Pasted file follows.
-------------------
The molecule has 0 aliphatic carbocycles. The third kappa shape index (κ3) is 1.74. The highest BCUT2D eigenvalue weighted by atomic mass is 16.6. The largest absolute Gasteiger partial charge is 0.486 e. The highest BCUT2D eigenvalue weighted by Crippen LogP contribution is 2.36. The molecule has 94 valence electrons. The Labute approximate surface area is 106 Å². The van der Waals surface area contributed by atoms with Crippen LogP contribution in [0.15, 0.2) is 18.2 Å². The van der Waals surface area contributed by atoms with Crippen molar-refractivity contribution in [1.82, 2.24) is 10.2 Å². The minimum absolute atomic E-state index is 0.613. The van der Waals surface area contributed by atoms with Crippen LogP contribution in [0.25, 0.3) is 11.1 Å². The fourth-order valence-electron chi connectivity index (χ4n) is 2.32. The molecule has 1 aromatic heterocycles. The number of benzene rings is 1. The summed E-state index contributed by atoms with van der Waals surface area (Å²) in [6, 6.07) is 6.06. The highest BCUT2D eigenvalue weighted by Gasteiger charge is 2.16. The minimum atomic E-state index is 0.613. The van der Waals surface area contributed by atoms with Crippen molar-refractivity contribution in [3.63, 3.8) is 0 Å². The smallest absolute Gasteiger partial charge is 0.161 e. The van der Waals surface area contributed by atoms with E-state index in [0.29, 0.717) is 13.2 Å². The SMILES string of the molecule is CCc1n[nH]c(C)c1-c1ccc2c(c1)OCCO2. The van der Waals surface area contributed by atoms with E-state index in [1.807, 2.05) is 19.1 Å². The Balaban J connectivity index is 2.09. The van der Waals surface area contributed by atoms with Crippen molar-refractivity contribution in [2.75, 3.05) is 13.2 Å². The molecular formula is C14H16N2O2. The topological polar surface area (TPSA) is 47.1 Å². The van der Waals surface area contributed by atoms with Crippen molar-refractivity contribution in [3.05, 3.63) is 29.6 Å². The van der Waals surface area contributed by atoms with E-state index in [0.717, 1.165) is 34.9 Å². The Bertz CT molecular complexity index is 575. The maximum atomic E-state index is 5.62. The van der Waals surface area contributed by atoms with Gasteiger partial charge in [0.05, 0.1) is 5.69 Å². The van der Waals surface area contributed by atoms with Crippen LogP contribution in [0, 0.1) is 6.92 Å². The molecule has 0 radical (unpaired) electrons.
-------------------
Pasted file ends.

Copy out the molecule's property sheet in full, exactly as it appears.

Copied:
The molecule has 0 aliphatic carbocycles. The third kappa shape index (κ3) is 1.74. The highest BCUT2D eigenvalue weighted by atomic mass is 16.6. The largest absolute Gasteiger partial charge is 0.486 e. The highest BCUT2D eigenvalue weighted by Crippen LogP contribution is 2.36. The molecule has 94 valence electrons. The Labute approximate surface area is 106 Å². The van der Waals surface area contributed by atoms with Crippen LogP contribution in [0.15, 0.2) is 18.2 Å². The van der Waals surface area contributed by atoms with Crippen molar-refractivity contribution in [1.82, 2.24) is 10.2 Å². The minimum absolute atomic E-state index is 0.613. The van der Waals surface area contributed by atoms with Crippen LogP contribution in [0.25, 0.3) is 11.1 Å². The fourth-order valence-electron chi connectivity index (χ4n) is 2.32. The molecule has 1 aromatic heterocycles. The number of benzene rings is 1. The summed E-state index contributed by atoms with van der Waals surface area (Å²) in [6, 6.07) is 6.06. The highest BCUT2D eigenvalue weighted by Gasteiger charge is 2.16. The minimum atomic E-state index is 0.613. The van der Waals surface area contributed by atoms with Crippen molar-refractivity contribution in [3.63, 3.8) is 0 Å². The smallest absolute Gasteiger partial charge is 0.161 e. The van der Waals surface area contributed by atoms with E-state index in [0.29, 0.717) is 13.2 Å². The SMILES string of the molecule is CCc1n[nH]c(C)c1-c1ccc2c(c1)OCCO2. The van der Waals surface area contributed by atoms with E-state index in [1.807, 2.05) is 19.1 Å². The Balaban J connectivity index is 2.09. The van der Waals surface area contributed by atoms with Crippen molar-refractivity contribution in [2.75, 3.05) is 13.2 Å². The molecular formula is C14H16N2O2. The topological polar surface area (TPSA) is 47.1 Å². The van der Waals surface area contributed by atoms with Crippen molar-refractivity contribution in [3.05, 3.63) is 29.6 Å². The van der Waals surface area contributed by atoms with E-state index in [0.717, 1.165) is 34.9 Å². The Bertz CT molecular complexity index is 575. The maximum atomic E-state index is 5.62. The van der Waals surface area contributed by atoms with Gasteiger partial charge in [0.05, 0.1) is 5.69 Å². The van der Waals surface area contributed by atoms with Crippen LogP contribution in [0, 0.1) is 6.92 Å². The molecule has 0 radical (unpaired) electrons.